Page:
How Democrats Are Trying To Annoy Their Way Into The Majority

The DCCC has quietly dispatched staff to 17 districts and worked with local groups to pester and protest Republican members. Now they think they've nabbed their first retirement in Rep. Tim Griffin. Griffin cited his young family as the reason he won't run again.

WASHINGTON — The Democratic Congressional Campaign Committee has come up with a new approach to reclaim their majority in the House of Representatives: Make life back home as miserable as possible for vulnerable Republicans.

In August, the committee very quietly dispatched staff across the country to work with key local groups in 17 districts to pester, protest, and downright annoy lawmakers they are hoping to defeat in 2014.

DCCC officials said the project, dubbed the "Heat Wave" program, was the first time Democrats had explicitly coordinated — nationwide — with on-the-ground efforts to give Republicans a hard time and ensure several waves of bad local press for the members who were targeted.

For example, Illinois Rep. Rodney Davis was sent dozens of rubber duckies and a live duck in August by a progressive group in the state who charged that Davis was "ducking" ethics questions. That event was coordinated by the Heat Wave program, and picked up by local news outlets.

Now the DCCC is taking credit for the surprise retirement of Rep. Tim Griffin in Arkansas, citing their Heat Wave effort as one of the main reasons. Griffin announced Monday that he would not run for a third term in Congress despite the fact that he had no real challengers and more than a half million dollars cash on hand.

"For the first time, the DCCC worked with state partners in the off year to put grassroots communications coordinators on the ground to harness and focus local frustration over this outrageous Republican Congress into heat on the vulnerable Republican Members – and it worked," said DCCC spokeswoman Emily Bittner.

Griffin, who was unavailable to be interviewed, has said the decision to retire was a personal one, citing his family and young children as the reason he was stepping down.

"It came as a surprise to people who only know my career and don't know me. If you know me and how important my family is to me, then it's not a surprise at all," he told the Washington Post.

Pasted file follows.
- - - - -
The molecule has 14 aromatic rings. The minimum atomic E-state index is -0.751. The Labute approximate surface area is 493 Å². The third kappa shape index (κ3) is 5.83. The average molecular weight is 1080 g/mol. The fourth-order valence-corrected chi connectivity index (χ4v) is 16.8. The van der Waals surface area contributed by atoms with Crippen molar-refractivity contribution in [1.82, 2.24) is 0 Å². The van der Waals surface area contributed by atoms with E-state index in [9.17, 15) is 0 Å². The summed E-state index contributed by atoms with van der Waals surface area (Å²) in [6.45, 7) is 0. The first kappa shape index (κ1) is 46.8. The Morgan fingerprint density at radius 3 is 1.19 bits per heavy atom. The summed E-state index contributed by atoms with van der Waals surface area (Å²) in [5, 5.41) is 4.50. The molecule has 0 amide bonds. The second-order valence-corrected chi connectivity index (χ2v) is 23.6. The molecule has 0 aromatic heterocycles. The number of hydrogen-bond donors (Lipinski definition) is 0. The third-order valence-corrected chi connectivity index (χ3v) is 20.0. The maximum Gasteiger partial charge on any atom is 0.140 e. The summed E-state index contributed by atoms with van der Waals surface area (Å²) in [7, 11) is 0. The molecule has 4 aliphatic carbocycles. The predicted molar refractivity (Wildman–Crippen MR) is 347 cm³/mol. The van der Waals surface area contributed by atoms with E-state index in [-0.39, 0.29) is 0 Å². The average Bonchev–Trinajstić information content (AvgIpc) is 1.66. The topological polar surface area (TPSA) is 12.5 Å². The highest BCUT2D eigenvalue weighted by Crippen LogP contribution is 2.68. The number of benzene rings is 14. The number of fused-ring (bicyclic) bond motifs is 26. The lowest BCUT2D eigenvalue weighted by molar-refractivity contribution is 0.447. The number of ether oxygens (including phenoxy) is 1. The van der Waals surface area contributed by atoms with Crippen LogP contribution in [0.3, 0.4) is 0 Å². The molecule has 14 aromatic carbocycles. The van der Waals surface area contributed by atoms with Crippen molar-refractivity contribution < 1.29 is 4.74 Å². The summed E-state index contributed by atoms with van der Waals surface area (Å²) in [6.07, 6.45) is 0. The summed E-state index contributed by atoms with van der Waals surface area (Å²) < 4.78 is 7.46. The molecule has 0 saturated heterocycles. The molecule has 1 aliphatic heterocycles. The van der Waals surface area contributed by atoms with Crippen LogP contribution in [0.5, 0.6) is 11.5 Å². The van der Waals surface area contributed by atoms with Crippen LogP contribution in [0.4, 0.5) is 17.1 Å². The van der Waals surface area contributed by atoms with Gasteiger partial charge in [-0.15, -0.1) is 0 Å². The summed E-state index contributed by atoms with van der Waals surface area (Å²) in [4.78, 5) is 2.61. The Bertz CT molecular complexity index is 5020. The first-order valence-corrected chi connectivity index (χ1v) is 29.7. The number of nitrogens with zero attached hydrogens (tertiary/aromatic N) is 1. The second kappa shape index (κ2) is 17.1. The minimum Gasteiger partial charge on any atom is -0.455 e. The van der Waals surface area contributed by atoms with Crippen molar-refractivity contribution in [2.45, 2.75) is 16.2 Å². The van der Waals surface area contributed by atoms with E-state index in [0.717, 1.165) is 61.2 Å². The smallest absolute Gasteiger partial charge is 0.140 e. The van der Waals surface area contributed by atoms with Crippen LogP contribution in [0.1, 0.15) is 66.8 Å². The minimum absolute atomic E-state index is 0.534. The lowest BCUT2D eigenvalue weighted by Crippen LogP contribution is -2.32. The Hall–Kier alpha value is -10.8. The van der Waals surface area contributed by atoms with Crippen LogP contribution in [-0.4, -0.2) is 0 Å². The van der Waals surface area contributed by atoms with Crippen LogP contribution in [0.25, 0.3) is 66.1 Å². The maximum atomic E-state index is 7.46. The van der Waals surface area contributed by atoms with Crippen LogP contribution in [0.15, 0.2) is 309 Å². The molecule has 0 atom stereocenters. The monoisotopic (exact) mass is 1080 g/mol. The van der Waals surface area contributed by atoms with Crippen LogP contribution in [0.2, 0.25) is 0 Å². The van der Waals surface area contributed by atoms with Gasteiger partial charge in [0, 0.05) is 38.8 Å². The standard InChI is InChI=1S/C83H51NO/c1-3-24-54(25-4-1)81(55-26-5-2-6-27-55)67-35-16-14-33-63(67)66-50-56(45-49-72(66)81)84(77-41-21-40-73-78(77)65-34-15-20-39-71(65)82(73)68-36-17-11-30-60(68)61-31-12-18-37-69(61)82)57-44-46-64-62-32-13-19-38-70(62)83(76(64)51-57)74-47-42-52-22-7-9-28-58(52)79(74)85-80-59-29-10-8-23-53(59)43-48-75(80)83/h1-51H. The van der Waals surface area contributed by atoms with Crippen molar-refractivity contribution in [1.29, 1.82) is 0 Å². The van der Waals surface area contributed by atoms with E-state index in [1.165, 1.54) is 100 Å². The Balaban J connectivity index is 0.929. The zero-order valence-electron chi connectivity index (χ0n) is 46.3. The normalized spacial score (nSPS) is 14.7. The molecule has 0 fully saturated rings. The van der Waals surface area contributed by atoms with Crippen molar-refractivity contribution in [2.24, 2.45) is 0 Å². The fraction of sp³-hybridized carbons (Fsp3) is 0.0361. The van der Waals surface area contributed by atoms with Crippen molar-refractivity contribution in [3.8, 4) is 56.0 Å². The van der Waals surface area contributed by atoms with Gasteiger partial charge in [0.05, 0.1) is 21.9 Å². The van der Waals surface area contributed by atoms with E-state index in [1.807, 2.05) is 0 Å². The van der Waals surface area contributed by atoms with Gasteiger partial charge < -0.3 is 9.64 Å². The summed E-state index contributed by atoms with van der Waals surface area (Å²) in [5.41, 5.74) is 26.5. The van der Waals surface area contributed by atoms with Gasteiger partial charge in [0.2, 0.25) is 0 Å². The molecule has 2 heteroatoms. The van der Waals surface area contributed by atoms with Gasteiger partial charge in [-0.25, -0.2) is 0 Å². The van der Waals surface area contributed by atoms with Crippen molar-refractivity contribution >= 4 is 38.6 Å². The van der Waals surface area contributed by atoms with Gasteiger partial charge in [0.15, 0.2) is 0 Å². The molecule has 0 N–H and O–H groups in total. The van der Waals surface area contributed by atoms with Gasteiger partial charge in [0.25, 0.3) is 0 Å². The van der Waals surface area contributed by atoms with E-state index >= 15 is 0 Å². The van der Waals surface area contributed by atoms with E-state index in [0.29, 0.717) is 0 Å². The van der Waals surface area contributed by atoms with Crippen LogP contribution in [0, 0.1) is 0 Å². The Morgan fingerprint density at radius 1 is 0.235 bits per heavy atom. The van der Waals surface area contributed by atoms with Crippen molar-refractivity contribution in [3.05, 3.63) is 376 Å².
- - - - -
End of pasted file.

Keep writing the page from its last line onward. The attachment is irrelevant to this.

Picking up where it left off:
And Griffin was adamant that Democrats would not be able take the seat back.

"I won by 20 the first time, 16 the last time. [Mitt] Romney won this district by 12, [John] McCain won it by 11, [George W.] Bush won it twice. I don't think they [Democrats] have a shot – I think they think they have a shot," he said. "But they don't have a shot. They are under the mistaken belief that because there was a Democrat in the seat for a long time that this is a liberal or Democrat seat. It is not. And if we put up a viable candidate, we will win this seat."

A Democratic win in Griffin's district will be no easy task, although following the retirement announcement, the Cook Political Report moved the district from "solid Republican" to "lean Republican." His district was among the reddest on the "Heat Wave" list. The list primarily included vulnerable members like Davis, New York Rep. Michael Grimm, and Colorado Rep. Mike Coffman. With the GOP taking the brunt of the blame for the government shutdown, the DCCC is hoping to keep on the pressure.

The project was in part inspired by GOP efforts in 2010, when the national committees started aggressively targeting vulnerable Democrats very early on in the cycle and capitalized on the national outrage over Obamacare. The National Republican Congressional Committee took credit for several retirements of Democratic members who hailed from red districts.